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Talk:Alternative cancer treatments

Distiguishing between cancer-directed and symptom-directed therapiesEdit

As written, this page does not do a great job of distinguishing between these two aspects of cancer treatment: 1) treatments intended to have a cancer cell killing effect; and 2) treatments intended to decrease or diminish the signs and symptoms that can manifest as a result of cancer. These concepts are obviously intertwined, as killing cancer cells will often have a direct effect on signs and symptoms (e.g., shrinking a tumor that was impinging on a nerve can improve the nerve pain). My opinion is that this distinction should be made right at the top of the page, and the theme should be continued throughout. Some alternative cancer treatments are not-so-alternative at dealing with symptoms, but if they are being used in the belief that they will kill cancer cells, they become alternative. Jeremy Warner (talk) 18:05, 9 November 2019 (UTC)

No. It's when they simply don't work that they become altmed. -Roxy, the dog. Esq. wooF 23:02, 10 November 2019 (UTC)
Do you have a source for that definition? I would argue that the current definition of "not approved by the government" is incorrect. The definition on is "Complementary and alternative medicine (CAM) is the term for medical products and practices that are not part of standard medical care." Theyellowdart22 (talk) 12:21, 11 November 2019 (UTC)

The problem with the term ineffectiveEdit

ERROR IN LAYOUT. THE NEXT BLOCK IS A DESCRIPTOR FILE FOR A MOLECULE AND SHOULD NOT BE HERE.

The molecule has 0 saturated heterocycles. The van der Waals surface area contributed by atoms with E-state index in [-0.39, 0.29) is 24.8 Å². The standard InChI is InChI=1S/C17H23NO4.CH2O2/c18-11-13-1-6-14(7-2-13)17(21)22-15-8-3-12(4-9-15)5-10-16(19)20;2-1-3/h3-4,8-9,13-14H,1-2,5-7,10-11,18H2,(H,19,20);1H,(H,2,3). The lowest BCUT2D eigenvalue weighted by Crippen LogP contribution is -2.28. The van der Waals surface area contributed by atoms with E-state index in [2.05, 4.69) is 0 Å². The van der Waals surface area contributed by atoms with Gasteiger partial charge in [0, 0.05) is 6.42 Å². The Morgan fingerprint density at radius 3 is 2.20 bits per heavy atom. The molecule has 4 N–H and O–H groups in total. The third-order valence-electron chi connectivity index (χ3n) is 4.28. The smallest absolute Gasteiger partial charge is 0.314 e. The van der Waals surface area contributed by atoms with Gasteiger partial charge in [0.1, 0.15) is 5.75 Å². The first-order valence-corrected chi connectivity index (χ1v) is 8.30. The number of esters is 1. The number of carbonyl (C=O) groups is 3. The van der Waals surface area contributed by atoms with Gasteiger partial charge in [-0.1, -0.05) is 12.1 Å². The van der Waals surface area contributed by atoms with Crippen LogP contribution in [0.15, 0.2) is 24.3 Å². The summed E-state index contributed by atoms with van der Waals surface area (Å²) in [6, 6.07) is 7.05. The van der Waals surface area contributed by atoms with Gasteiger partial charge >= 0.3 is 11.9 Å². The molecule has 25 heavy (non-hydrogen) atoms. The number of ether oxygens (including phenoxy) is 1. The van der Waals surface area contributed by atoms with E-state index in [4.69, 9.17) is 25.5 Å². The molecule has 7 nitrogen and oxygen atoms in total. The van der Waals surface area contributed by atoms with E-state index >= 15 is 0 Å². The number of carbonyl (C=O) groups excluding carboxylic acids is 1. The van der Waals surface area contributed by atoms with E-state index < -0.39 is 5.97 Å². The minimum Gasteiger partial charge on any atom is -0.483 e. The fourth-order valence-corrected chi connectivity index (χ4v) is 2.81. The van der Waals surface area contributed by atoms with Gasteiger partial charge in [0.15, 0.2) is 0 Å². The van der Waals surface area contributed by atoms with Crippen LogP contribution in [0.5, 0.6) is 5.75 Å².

I wanted to say I appreciate the efforts made to improve upon this page. However I wanted to say the problem with the term ineffective is that it makes absolute claims when clearly many of the phytochemicals in several of the herbs have shown some benefit when used in combination with standard-of-care therapies with in-vivo case studies, some showing improvement of survival time, some showing symptom relief and anti-inflammatory properties. What should be elucidated further within this article is that some of these have been shown within laboratories to kill cancer cells. For example, cannabinoids may act to aid in fighting cancer in multiple ways, such as acting on g-protein coupled receptors, helping to activate GAPs that may help to dephosphorylate RAS (if the RAS protein isn't "locked") as well as aiding in its activities upon p8 and that within the cell it helps to produce an anticancer lipid ceramide which helps promote apoptosis. Another herb listed here is milk thistle, but it is known in literature to be at the very least somewhat effective through its chemical silymarin, which may help fight inflammation in the liver, pancreas and bile duct, and also may help induce apoptosis of cancer cells. Also, turmeric/curcumin has been shown in studies to help fight pancreatic and liver cancers. Karela (bitter melon) has been shown by Colorado University to help fight pancreatic cancer as well as diabetes by helping lower blood sugar levels and also activating AMP-activating proteins inducing apoptosis in pancreatic cancers. Certain flowers, such as wild bergamot, may be effective at lowering inflammation and helping to fight cancers. Certain chemicals, such as eugenol from cloves, have been shown to be effective at helping to regulate cell production and may help with leukemic disorders. Pomegranates contain a natural mTOR inhibitor. To say plants are "ineffective" is a slap in the face to scientists who have spent so much time researching. Truly, what must be done is further research, education and elucidation to isolate chemicals and study their effective dosages rather than to say it is entirely ineffective. But I see this page has greatly improved since I last visited, with a much less dismal viewpoint pushed upon the reader. I do agree however that it must be greatly recommended for all the readers of this article, especially those with cancer, to not bypass standard treatment, and this should be the goal of the article is to help educate those with cancer that it isn't wise to deviate too far off the path from standard of care, but rather promote the use of both standard of care and complementary-alternative medicine together, hand in hand, as much research has shown that combination of the two sometimes greatly improves survival, lowers symptoms, and may lower the risks with chemosickness, but should be reviewed with their healthcare professionals, oncologists and nutritionists before starting supplementation to assure there aren't adverse side effects. Thanks to the editors for opening their minds and being more scientific. We as scientists, myself included (speaking as a biologist), must research further. I don't want to be labeled a quack for making broad claims, but I do believe that sometimes herbs can and may help in the fight. Cancer is a horrible disease and we are just now starting to unravel how some of the pathways work, such as MAPK, PI3K, akt, mTOR and others. We are finding more and more effective means of battling cancers, through gene therapies, immunotherapies, virotherapies, anticancer proteins, anticancer lipids, inhibitors of faulty proteins (such as novel small molecule kras g12c inhibitors), PARP inhibitors, FAK inhibitors, nanobots as a vehicle of delivery for targeted therapies, and so on. So I implore those readers out there who question modern medicine to not quit standard of care just because some of these herbs may help, because within the next decade the standard of care will greatly improve, and targeted therapies are becoming more mainstream with less systemic toxicities to healthy cells. — Preceding unsigned comment added by 2602:306:C4EA:14D0:1836:3A76:5EC6:D64A (talk) 06:35, 25 November 2015 (UTC)